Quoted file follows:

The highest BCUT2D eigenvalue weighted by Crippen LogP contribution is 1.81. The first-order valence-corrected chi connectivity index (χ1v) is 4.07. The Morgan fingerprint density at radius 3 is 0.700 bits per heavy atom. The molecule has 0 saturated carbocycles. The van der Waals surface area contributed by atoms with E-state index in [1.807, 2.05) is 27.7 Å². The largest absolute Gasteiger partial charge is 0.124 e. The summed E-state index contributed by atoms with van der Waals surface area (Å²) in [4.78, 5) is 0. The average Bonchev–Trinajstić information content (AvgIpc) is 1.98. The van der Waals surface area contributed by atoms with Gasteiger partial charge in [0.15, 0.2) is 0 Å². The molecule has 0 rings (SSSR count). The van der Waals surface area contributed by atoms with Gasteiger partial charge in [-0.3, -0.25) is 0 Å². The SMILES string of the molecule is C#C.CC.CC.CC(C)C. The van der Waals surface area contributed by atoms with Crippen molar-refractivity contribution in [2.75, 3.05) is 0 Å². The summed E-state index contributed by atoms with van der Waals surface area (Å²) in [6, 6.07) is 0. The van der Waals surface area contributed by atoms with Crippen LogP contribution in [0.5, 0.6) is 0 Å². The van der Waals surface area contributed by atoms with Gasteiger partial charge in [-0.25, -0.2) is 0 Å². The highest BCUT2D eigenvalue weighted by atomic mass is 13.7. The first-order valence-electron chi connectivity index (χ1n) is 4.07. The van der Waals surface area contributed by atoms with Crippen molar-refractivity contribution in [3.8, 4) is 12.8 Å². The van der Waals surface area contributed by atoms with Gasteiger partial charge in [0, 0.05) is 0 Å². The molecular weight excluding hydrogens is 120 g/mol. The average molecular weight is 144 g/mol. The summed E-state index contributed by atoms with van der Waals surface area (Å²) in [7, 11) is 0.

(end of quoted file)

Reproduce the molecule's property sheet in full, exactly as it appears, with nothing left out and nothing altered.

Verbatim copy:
The highest BCUT2D eigenvalue weighted by Crippen LogP contribution is 1.81. The first-order valence-corrected chi connectivity index (χ1v) is 4.07. The Morgan fingerprint density at radius 3 is 0.700 bits per heavy atom. The molecule has 0 saturated carbocycles. The van der Waals surface area contributed by atoms with E-state index in [1.807, 2.05) is 27.7 Å². The largest absolute Gasteiger partial charge is 0.124 e. The summed E-state index contributed by atoms with van der Waals surface area (Å²) in [4.78, 5) is 0. The average Bonchev–Trinajstić information content (AvgIpc) is 1.98. The van der Waals surface area contributed by atoms with Gasteiger partial charge in [0.15, 0.2) is 0 Å². The molecule has 0 rings (SSSR count). The van der Waals surface area contributed by atoms with Gasteiger partial charge in [-0.3, -0.25) is 0 Å². The SMILES string of the molecule is C#C.CC.CC.CC(C)C. The van der Waals surface area contributed by atoms with Crippen molar-refractivity contribution in [2.75, 3.05) is 0 Å². The summed E-state index contributed by atoms with van der Waals surface area (Å²) in [6, 6.07) is 0. The van der Waals surface area contributed by atoms with Crippen LogP contribution in [0.5, 0.6) is 0 Å². The van der Waals surface area contributed by atoms with Gasteiger partial charge in [-0.25, -0.2) is 0 Å². The highest BCUT2D eigenvalue weighted by atomic mass is 13.7. The first-order valence-electron chi connectivity index (χ1n) is 4.07. The van der Waals surface area contributed by atoms with Crippen molar-refractivity contribution in [3.8, 4) is 12.8 Å². The van der Waals surface area contributed by atoms with Gasteiger partial charge in [0, 0.05) is 0 Å². The molecular weight excluding hydrogens is 120 g/mol. The average molecular weight is 144 g/mol. The summed E-state index contributed by atoms with van der Waals surface area (Å²) in [7, 11) is 0.